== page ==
People who are 80 probably score worse than people who are 60 because they probably don't do the things the quiz is about--they are probably not putting money into IRAs and 401ks; they surely are more likely to have their retirements funded by pensions; and for the most part, are they really deciding whether to get an adjustable rate or a fixed rate mortgage? Also, the financial instruments available to an 80-year-old over his or her lifetime are different than what's out there now; the stock market was only for rich people back then, and most people kept their money in the bank. Even those new-fangled CDs are a fairly recent alternative, so I can understand that generation not knowing or caring that there might be other places to put their money.
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Old 10-27-2011, 10:27 PM   #51
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Also, the financial instruments available to an 80-year-old over his or her lifetime are different than what's out there now; the stock market was only for rich people back then, and most people kept their money in the bank.
That's exactly what I thought of, especially regarding the Roth. I KNOW those weren't around, and I doubt ARM mortgages were very common.
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Old 10-27-2011, 11:42 PM   #52
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Even so, if there is a decreasing ability to answer the questions "correctly" based on age, that's an indication of a problem. Heck, I can't tell you how many classes I passed and certifications I got putting down answers that I knew were wrong, but were what the authorities wanted the answer to be.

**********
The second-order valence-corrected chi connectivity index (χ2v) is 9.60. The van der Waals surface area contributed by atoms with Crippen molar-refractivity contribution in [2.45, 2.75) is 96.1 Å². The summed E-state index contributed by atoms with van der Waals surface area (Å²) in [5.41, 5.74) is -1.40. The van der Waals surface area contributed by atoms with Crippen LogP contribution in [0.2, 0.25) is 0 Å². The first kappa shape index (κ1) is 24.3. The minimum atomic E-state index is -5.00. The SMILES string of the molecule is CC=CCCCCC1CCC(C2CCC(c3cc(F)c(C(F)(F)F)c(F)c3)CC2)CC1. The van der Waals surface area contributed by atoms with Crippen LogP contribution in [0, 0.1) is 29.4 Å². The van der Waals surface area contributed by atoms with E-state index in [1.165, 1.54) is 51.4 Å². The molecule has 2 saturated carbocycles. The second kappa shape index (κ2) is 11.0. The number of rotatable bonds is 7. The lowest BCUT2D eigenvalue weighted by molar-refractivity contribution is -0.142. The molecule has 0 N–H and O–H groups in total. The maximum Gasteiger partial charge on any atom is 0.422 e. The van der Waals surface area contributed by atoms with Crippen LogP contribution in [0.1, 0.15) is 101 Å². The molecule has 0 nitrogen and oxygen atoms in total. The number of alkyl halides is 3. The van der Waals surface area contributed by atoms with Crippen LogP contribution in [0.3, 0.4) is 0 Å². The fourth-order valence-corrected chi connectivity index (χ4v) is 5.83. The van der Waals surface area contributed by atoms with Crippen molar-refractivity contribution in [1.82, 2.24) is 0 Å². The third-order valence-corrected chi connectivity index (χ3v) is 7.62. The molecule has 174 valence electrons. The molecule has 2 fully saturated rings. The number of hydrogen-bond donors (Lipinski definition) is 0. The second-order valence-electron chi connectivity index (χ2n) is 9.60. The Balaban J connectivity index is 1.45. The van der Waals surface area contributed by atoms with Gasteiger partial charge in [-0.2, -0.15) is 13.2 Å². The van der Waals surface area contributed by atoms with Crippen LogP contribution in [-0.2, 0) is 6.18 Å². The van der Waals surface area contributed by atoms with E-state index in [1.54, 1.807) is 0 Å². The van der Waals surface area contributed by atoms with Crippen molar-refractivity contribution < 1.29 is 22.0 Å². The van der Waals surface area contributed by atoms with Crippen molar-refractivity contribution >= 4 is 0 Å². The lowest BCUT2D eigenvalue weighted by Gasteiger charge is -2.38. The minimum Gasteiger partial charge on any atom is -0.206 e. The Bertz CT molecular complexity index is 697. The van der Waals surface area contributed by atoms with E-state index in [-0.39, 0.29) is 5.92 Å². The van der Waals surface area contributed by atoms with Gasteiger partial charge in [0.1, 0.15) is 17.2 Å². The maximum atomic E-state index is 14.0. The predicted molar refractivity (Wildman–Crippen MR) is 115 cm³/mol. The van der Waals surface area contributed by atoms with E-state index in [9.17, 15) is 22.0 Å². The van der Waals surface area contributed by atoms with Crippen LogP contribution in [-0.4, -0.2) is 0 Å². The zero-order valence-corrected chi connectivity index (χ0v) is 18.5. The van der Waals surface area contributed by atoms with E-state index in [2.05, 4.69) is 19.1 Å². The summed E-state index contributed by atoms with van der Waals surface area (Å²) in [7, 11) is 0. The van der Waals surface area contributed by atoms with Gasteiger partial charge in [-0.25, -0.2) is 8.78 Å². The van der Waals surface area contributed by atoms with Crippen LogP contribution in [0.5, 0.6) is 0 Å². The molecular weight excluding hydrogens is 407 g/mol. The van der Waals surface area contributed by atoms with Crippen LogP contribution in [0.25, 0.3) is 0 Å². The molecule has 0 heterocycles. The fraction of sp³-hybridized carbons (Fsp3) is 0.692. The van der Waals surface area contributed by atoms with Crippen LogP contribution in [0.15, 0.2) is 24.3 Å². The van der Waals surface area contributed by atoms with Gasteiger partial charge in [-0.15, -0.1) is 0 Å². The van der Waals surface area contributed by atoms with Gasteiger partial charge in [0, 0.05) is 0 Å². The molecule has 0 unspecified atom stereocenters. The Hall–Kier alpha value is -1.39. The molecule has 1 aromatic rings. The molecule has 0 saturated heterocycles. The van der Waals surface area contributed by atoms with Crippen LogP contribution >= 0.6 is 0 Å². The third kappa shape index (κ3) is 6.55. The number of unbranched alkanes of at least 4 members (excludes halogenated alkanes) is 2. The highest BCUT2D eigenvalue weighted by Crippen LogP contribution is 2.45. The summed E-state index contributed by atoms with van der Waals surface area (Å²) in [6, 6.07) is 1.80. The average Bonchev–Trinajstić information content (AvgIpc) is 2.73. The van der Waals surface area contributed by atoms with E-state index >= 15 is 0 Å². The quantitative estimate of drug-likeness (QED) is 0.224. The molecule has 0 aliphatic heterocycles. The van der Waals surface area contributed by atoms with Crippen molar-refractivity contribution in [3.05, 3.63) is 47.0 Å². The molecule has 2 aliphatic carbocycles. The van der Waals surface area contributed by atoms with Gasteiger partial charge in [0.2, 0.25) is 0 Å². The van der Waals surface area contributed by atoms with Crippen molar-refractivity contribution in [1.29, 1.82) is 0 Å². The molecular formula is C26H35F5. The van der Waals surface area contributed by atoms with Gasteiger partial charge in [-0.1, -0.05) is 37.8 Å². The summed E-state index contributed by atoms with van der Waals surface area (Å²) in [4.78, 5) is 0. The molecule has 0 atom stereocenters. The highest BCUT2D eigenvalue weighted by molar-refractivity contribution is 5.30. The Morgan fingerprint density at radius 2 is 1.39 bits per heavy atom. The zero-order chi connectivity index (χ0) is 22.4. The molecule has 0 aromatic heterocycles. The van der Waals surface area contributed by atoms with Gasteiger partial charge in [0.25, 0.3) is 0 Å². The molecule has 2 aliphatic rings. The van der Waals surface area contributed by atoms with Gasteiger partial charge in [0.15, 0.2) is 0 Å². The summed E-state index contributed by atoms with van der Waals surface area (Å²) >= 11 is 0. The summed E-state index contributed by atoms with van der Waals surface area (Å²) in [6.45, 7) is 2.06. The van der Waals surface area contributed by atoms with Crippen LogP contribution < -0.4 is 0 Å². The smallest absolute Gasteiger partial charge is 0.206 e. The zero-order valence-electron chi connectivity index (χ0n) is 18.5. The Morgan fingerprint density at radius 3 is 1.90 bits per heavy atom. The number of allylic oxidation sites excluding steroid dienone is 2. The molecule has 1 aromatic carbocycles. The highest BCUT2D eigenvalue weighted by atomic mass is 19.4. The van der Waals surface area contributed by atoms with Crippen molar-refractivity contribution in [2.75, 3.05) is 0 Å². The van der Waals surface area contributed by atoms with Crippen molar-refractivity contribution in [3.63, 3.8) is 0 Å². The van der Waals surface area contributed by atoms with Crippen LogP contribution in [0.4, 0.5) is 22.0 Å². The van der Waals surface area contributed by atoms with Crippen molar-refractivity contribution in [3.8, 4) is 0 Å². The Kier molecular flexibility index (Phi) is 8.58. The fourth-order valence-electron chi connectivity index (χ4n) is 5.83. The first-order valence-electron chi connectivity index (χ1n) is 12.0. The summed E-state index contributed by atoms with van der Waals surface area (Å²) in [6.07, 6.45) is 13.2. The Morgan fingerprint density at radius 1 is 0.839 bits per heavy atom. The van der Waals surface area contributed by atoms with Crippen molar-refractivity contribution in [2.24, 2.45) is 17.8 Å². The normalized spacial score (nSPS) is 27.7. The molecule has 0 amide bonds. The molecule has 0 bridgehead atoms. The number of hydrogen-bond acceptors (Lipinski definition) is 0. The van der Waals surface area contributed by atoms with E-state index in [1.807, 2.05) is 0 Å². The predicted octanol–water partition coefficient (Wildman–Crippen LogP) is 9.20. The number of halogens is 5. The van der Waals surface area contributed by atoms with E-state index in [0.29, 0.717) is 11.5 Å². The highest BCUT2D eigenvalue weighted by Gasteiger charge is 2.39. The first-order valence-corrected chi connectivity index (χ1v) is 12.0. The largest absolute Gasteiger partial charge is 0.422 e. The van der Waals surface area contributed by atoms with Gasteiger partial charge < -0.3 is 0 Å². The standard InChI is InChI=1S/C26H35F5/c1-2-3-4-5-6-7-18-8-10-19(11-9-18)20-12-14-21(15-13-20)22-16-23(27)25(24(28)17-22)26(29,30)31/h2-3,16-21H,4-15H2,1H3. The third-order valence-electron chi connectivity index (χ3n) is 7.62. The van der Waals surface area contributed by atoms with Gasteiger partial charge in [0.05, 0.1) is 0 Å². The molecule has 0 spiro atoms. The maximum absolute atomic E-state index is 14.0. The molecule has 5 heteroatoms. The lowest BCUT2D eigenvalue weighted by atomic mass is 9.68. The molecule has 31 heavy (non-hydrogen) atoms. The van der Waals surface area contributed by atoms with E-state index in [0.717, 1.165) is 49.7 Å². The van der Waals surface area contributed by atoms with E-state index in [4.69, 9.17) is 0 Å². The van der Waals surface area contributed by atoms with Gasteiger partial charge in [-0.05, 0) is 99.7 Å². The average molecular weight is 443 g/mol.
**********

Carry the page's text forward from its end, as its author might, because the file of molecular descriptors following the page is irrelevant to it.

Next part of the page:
Unless, of course, the reason the oldsters were getting lower scores is that they don't believe the standard answers and didn't care enough to try to "pass". Cranky old folks could easily do that. Honey badger don't give a $#!%.
That is really my point. A lot of folks are still grade getters at age 60. It is disheartening.

The real test of financial ability is not how you answer somebody's arbitrary questions but how well you do at running your financial life. Unless of course the purpose is to perform a professional job in some specialized market segment, for example derivative securities.

Many highly successful retirees no longer have to think about these things at all. The family office takes care of that.

Ha
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Old 10-28-2011, 01:48 PM   #53
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+1.

I rarely take any scored quizzes, and have burned enough training completion certificates and achievement awards to cover a good sized living room and ceiling.

Don't know how many Kilocalories they generated in the stove, but at least got some additional practical use out of them. Does that count as twofer?

Living well with what DW and I have is a wonderful reward. Especially no mortgages or car loans.
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Old 10-28-2011, 02:22 PM   #54
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That is really my point. A lot of folks are still grade getters at age 60. It is disheartening.

The real test of financial ability is not how you answer somebody's arbitrary questions but how well you do at running your financial life. Unless of course the purpose is to perform a professional job in some specialized market segment, for example derivative securities.

Many highly successful retirees no longer have to think about these things at all. The family office takes care of that.

Ha
ANd would you say most people over 60 are passing your test?

The people on this board, yes. The average senior though?

I'd go so far as to suggest the ability to pass this arbitrary test and the ability to run your financial life are strongly correlated, even though the former test is more or less irrelevant to the latter.
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Old 10-28-2011, 03:16 PM   #55
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ANd would you say most people over 60 are passing your test?

The people on this board, yes. The average senior though?